750-site RV park planned for Buffalo Lake one step closer to reality
Paradise Shores project was locked in dispute process between summer villages and the county
A controversial development on the shores of Buffalo Lake is one step closer to reality, after a dispute between two summer villages and Stettler County was resolved.
The Paradise Shores RV park will see 750 sites built on land that sits between the villages of Rochon Sands and Whitesands, about 80 kilometres east of Red Deer.
Prior to the dispute resolution process, the plan was for 1,000 RV sites to be built — after an original proposal for 800.
After the agreement with the villages, the county council approved the project pending a development permit and meeting certain conditions.
"It's resolved as far as the councils go. I don't think the public and ratepayers are very happy about it," said Darrell Hicke, a Calgarian who owns a cabin in Whitesands. He's a vocal opponent of the project.
"One of the contentious issues here is that the number that was agreed to by the councils was never vetted or brought forward to the public."
Want much smaller project
Residents and property owners in the area have been fighting a pitched battle against the project, turning out in droves at a public meeting on the project and vastly outnumbering supporters in a letter-writing campaign.
They want a much smaller project.
"We had a little straw poll on our Facebook page and the vast majority said at least under 200 or 250 sites would have been acceptable," said Hicke.
"So, you know, if the developer can't make money at that, well that's his choice, but it would have fit with the size and density levels in this area."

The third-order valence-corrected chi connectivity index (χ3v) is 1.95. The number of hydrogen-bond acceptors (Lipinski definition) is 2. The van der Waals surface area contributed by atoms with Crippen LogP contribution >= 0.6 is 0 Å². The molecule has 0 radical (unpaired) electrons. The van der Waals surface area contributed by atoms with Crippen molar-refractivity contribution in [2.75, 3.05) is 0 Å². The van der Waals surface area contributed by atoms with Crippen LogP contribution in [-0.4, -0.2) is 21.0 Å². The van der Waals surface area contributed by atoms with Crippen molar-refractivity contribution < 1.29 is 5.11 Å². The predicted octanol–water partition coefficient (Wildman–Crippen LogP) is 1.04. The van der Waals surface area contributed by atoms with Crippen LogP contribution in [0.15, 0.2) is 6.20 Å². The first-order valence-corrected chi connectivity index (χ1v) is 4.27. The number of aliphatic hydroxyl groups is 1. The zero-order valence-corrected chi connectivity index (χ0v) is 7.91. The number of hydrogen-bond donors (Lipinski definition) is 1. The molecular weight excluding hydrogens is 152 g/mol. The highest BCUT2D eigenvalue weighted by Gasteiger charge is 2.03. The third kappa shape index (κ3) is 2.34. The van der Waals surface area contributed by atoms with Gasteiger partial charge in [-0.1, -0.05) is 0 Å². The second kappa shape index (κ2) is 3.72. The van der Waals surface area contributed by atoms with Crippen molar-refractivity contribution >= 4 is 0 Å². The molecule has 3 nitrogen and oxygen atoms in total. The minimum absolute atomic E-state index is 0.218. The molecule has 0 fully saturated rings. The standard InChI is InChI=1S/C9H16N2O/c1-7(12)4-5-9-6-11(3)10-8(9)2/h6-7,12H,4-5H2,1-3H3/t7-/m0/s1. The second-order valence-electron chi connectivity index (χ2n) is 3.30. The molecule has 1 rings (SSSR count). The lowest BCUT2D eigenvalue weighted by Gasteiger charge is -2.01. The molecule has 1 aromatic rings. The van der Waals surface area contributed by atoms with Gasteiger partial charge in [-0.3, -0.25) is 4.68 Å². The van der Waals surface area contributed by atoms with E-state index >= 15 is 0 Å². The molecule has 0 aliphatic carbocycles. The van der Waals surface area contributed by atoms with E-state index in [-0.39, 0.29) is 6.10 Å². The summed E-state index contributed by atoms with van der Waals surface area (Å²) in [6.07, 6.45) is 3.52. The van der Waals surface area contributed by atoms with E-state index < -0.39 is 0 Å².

County says hands were tied
Larry Clarke is the Reeve of the county and says there was nothing they could do, given the current intermunicipal development plan (IDP) signed by the villages and the county.
"So yes, it's progressed as it should with the way things were put at that point. We're living within what had been developed a few years ago," said Clarke.
"It is totally within the scope of what was shown in the IDP. I just don't think anyone thought anything of that magnitude would be coming to Buffalo Lake."
Clarke says he thinks the IDP will be re-examined in the wake of the Paradise Shores approval and says it has taught him the importance of expecting the unexpected when crafting long-term policies.
Development moved fast
Dan Hillier, the mayor of the summer village of Rochon Sands, says he's happy with the deal.
"He had originally applied for 1,000 lots, so we felt that 750 was a fair settlement," he said. "And now the county can proceed with the development permit that will have the actual stipulations for proper infrastructure upgrades and meet all the public's major concerns."
He says part of the problem and the controversy had to do with how quickly things progressed.
"Just the speed of everything, it kind of blindsided everybody," he said.
"Most developments like this get planned two years in advance. David Hamm is an aggressive developer. It's dollars and cents and … you've got to get it done and get it done fast and be efficient. I can't blame him for that."
Hamm is the president of RV Sites Canada, which is building the park.
Hillier said he'll be asking communities if there's interest in fast-tracking changes to the IDP, which he suggests could include size limits on future campgrounds.
Hicke, meanwhile, says he'll continue to fight the project at the development permit stage and beyond.
"I don't know what else we can do other than now look at forming a group, raising money and taking this to a legal challenge now," he said.
Paradise Shores has been pre-selling 35-year leases for the project and still says it will be partially open by this summer.
Hamm did not respond to requests for an interview, but did speak by phone prior to the resolution of the dispute.
"Everybody has a right to their opinion. I don't believe that it contravenes anything that was being planned. The IDP planned for over 7,000 new units around the lake years ago and they haven't achieved that," he said.
"I wouldn't have bought the property if the county hadn't said that is within what we were planning on the property."
When contacted by CBC News, White Sands Mayor Lorne Thurston declined to be interviewed.